Through the wonders of the Internet, it's now possible to watch one of the most important moments in the history of computing, one from when the Internet was just a twinkle in Defense Department's eye.
Doug Engelbart's demo was showing his work from 1968(!!!) where he outlined such as cut-and-paste, the first ever computer mouse, hyperlinks, networking, video-conferencing... and at the end he even mentions the "coming Arpanet in about a year, end up with some 20 experimental computers in a network... with bandwidth of something like 20kbps" (of course, Arpanet eventually became the Internet we know today).
Tom Coates makes a very interesting post asking whether or not the UK could foster more startups, and where would it make sense for them to congregate. In it he draws up a shortlist of Oxford, Cambridge, York, Bristol and Brighton.
I don't know much about the other locations, but living in Cambridge it seems to me that Tom has fallen into the London-centric, new media (he says, stereotyping wildly but it fits in with my story :-) trap of complete ignorance of anything going on outside the M25.
Things have cooled a little since the dot-com bubble and there's less talk these days of the Silicon Fen, but there are still lots of startups in and around Cambridge. I think there are two reasons that Cambridge startups aren't as well known:
I don't know if life in Cambridge is perfect for startups, but I've found it pretty good so far. The concentration of software companies in the area mean that I've been able to find bits of contracting to help fund MCQN Ltd. and also make it less risky for employees to join a startup - if it all goes wrong, it's easy enough to find another to join. Plus there are plenty of opportunities for networking: Cambridge Network have the grander, more corporate/VC networking covered; CHASE is a friendlier group aimed at the smaller businesses; and there are groups like CETC and the Cambridge Women's Lunch Club.
That said, maybe I'm not the best person to comment on why more people don't start their own company. What would it take for you to start your own startup?
Seeing as more and more bands have myspace.com pages, I thought it might be interesting to use myspace to keep track of new bands as I discover them.
So, I've signed up for an account, and on it my aim is to link to new bands as "friends" and add an entry to my myspace blog whenever I add someone.
I think it'll give a slightly different angle to the music metadata that I expose about myself. My last.fm page will still be the most definitive record of what I've been listening to (and so any new find should feature pretty heavily around the time that I first find them), but my myspace account will be more of a hint at new people I think are worth a listen. And if you want to stay one step behind me on the band discovery trail (for of course I'm such a trailblazer... ;-) you can subscribe to the RSS feed for my myspace blog.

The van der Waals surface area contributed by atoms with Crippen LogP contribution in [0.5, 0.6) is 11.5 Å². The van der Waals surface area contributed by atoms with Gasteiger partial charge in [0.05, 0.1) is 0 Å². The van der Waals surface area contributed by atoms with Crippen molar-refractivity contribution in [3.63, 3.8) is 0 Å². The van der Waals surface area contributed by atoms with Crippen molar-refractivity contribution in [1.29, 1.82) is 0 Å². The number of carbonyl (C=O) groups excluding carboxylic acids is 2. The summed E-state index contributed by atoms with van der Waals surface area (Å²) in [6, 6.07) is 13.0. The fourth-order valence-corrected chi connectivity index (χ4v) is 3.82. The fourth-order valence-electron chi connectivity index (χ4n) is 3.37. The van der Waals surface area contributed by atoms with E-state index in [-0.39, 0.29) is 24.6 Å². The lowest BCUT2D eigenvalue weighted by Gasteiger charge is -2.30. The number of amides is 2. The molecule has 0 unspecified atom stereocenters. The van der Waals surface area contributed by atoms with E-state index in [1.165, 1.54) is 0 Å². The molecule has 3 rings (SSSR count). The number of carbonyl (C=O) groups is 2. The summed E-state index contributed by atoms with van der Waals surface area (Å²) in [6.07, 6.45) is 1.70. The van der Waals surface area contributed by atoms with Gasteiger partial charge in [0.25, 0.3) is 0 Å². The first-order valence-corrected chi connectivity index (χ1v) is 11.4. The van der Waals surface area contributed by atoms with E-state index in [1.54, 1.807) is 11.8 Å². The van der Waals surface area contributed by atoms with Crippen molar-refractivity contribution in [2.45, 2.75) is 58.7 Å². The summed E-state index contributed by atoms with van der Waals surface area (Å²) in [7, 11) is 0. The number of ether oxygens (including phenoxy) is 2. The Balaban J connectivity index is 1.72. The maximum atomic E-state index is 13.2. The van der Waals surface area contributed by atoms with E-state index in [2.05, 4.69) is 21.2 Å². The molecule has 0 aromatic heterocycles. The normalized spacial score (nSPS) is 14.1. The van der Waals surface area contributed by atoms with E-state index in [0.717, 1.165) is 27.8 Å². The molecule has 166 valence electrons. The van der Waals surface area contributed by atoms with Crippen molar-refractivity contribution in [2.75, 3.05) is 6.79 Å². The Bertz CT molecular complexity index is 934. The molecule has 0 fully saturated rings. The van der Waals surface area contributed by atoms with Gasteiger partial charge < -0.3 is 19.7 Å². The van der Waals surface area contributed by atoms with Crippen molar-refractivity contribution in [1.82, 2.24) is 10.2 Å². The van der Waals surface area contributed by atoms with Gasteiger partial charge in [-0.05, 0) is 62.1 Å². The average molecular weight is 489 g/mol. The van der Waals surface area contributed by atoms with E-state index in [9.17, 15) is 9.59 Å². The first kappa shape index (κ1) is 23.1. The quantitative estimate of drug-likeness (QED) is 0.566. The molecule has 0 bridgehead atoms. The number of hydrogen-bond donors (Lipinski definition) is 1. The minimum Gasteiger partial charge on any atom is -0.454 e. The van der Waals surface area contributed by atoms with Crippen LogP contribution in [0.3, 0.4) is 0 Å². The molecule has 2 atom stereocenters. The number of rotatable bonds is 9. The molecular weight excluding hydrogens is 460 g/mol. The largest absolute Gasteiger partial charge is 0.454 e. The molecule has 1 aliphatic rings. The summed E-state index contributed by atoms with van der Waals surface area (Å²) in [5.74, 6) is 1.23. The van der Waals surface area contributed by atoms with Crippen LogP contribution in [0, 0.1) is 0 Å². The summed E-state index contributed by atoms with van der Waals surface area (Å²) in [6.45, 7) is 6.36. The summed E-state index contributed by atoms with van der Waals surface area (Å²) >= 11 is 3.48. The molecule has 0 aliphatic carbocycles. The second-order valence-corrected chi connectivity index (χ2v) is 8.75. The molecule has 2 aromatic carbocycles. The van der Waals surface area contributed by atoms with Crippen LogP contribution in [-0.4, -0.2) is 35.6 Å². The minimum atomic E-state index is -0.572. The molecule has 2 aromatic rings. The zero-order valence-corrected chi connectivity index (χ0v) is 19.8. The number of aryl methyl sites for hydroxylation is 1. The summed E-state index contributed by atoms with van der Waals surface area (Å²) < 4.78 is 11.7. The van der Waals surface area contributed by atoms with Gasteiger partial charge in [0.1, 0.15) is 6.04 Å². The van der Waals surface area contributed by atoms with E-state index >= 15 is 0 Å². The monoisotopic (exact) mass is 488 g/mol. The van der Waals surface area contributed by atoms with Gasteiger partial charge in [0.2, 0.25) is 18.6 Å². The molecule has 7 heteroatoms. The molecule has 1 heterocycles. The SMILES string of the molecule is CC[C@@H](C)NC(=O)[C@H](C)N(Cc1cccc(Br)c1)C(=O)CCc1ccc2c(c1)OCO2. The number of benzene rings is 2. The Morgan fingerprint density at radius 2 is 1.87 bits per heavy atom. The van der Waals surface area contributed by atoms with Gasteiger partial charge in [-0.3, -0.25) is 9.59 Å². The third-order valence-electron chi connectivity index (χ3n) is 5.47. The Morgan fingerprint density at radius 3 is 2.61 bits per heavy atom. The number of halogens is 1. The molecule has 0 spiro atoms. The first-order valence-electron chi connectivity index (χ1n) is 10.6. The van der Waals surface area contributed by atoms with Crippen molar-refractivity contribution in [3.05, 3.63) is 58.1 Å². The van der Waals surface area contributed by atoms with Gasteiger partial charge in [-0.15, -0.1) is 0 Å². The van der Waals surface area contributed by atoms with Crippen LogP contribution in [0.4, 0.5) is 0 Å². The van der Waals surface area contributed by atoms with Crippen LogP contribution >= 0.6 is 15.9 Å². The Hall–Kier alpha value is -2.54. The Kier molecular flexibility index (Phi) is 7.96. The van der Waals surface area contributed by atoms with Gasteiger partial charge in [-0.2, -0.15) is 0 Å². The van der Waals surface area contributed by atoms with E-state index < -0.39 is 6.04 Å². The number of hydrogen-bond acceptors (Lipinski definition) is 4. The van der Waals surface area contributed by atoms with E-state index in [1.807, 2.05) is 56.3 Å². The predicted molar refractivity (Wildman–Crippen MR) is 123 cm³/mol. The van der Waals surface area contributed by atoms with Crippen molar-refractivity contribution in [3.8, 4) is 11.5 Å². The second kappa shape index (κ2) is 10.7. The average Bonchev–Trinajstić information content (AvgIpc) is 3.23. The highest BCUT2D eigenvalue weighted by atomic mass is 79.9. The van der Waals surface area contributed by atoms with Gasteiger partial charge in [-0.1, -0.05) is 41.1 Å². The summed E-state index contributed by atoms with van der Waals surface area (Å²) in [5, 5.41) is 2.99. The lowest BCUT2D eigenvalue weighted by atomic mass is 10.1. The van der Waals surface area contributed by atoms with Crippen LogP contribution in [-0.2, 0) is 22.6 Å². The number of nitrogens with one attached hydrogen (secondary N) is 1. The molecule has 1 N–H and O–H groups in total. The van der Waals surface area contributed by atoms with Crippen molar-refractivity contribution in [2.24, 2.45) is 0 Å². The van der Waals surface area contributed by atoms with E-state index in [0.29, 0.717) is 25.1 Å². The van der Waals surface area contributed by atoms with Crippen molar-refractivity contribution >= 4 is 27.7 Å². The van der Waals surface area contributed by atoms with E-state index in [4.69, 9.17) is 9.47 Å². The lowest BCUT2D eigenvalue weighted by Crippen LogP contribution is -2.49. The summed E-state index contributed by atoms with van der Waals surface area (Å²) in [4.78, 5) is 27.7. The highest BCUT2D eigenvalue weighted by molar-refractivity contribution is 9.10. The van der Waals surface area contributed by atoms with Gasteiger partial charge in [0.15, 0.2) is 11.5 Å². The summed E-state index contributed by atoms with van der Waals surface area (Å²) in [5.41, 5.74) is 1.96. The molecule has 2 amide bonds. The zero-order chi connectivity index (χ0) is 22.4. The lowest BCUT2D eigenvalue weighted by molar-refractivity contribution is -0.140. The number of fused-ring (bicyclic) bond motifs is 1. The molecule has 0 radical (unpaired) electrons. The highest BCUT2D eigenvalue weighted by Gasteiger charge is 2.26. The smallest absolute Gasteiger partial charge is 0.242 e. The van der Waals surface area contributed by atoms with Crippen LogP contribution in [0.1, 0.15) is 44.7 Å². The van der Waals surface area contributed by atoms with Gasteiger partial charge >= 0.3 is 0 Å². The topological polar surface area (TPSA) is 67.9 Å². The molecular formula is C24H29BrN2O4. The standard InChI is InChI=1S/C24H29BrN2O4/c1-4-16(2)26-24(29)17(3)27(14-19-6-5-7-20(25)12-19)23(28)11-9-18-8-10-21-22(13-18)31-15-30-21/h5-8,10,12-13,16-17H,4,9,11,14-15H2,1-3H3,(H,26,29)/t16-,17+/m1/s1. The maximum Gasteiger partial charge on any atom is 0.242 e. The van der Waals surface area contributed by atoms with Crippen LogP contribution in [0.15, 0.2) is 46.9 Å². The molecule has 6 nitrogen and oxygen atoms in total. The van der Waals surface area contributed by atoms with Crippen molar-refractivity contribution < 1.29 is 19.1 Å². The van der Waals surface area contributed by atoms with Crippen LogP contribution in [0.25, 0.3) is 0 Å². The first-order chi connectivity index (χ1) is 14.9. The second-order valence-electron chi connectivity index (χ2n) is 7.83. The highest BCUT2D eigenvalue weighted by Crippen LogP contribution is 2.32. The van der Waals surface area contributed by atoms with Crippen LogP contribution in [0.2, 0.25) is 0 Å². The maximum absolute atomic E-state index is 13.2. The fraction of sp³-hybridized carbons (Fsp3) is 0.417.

I do a poor-enough job when writing reviews of rock and pop gigs that I wonder whether I should bother trying to review events I attend of other musical genres in which I have virtually no knowledge, such as classical concerts.
However, as Rebecca has a better background from which to suggest things to attend, I'm now getting to the odd classical concert here and there, and I'd like to keep track of what I've seen and whether or not I liked it. If nothing else, it will hopefully provide some wider promotion of the events.
Phew, now that's out of the way, I can say that on Sunday we went to see a violin recital put on by the Selwyn College Music Society.
It was a fairly intimate affair, with around thirty of us gathered in the rather grand Selwyn College Hall to hear Alexandra Wood playing the violin, accompanied on the piano by Huw Watkins.
The evening's programme ran as follows:
Alexandra is a very good violinist. I was quite surprised at the range of sounds that she could produce from the instrument - during one of the folk dances I could have sworn that someone was playing a penny whistle and was amazed that it was coming from the violin.
The "My Documents" folder is an obvious candidate to be backed up, but programs like Outlook Express squirrel away your data elsewhere, often in a location that isn't immediately obvious. What I want to do with the series is build it up into a useful repository of instructions on where to find the data, organised by program name. So, if you can think of any program you use which doesn't store its data in the "My Documents" folder, I'd appreciate it if you could leave a comment about it or send me an email.